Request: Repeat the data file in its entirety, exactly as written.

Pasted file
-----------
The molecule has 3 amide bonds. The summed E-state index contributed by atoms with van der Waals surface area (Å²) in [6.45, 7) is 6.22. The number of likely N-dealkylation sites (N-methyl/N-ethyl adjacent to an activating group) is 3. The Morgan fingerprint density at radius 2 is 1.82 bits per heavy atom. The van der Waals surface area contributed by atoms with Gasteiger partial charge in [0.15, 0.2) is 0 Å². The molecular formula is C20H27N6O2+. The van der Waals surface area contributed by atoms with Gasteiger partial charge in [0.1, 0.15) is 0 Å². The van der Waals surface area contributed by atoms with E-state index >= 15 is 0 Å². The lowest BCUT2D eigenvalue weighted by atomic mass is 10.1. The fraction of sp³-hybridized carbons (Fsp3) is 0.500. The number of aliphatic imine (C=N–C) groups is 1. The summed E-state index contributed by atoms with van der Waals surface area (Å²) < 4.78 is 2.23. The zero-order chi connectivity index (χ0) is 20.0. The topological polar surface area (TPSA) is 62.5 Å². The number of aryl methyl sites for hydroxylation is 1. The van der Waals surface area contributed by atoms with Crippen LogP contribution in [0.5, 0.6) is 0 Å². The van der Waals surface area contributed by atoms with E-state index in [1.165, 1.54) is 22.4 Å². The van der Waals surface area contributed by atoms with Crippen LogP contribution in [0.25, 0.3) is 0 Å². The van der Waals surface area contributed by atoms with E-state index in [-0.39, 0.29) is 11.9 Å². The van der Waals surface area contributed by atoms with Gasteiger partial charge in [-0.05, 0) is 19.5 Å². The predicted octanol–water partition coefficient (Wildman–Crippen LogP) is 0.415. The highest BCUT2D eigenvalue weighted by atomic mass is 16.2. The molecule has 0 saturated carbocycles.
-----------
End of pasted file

The molecule has 3 amide bonds. The summed E-state index contributed by atoms with van der Waals surface area (Å²) in [6.45, 7) is 6.22. The number of likely N-dealkylation sites (N-methyl/N-ethyl adjacent to an activating group) is 3. The Morgan fingerprint density at radius 2 is 1.82 bits per heavy atom. The van der Waals surface area contributed by atoms with Gasteiger partial charge in [0.15, 0.2) is 0 Å². The molecular formula is C20H27N6O2+. The van der Waals surface area contributed by atoms with Gasteiger partial charge in [0.1, 0.15) is 0 Å². The van der Waals surface area contributed by atoms with E-state index >= 15 is 0 Å². The lowest BCUT2D eigenvalue weighted by atomic mass is 10.1. The fraction of sp³-hybridized carbons (Fsp3) is 0.500. The number of aliphatic imine (C=N–C) groups is 1. The summed E-state index contributed by atoms with van der Waals surface area (Å²) < 4.78 is 2.23. The zero-order chi connectivity index (χ0) is 20.0. The topological polar surface area (TPSA) is 62.5 Å². The number of aryl methyl sites for hydroxylation is 1. The van der Waals surface area contributed by atoms with Crippen LogP contribution in [0.5, 0.6) is 0 Å². The van der Waals surface area contributed by atoms with E-state index in [1.165, 1.54) is 22.4 Å². The van der Waals surface area contributed by atoms with Crippen LogP contribution in [0.25, 0.3) is 0 Å². The van der Waals surface area contributed by atoms with E-state index in [-0.39, 0.29) is 11.9 Å². The van der Waals surface area contributed by atoms with Gasteiger partial charge in [-0.05, 0) is 19.5 Å². The predicted octanol–water partition coefficient (Wildman–Crippen LogP) is 0.415. The highest BCUT2D eigenvalue weighted by atomic mass is 16.2. The molecule has 0 saturated carbocycles.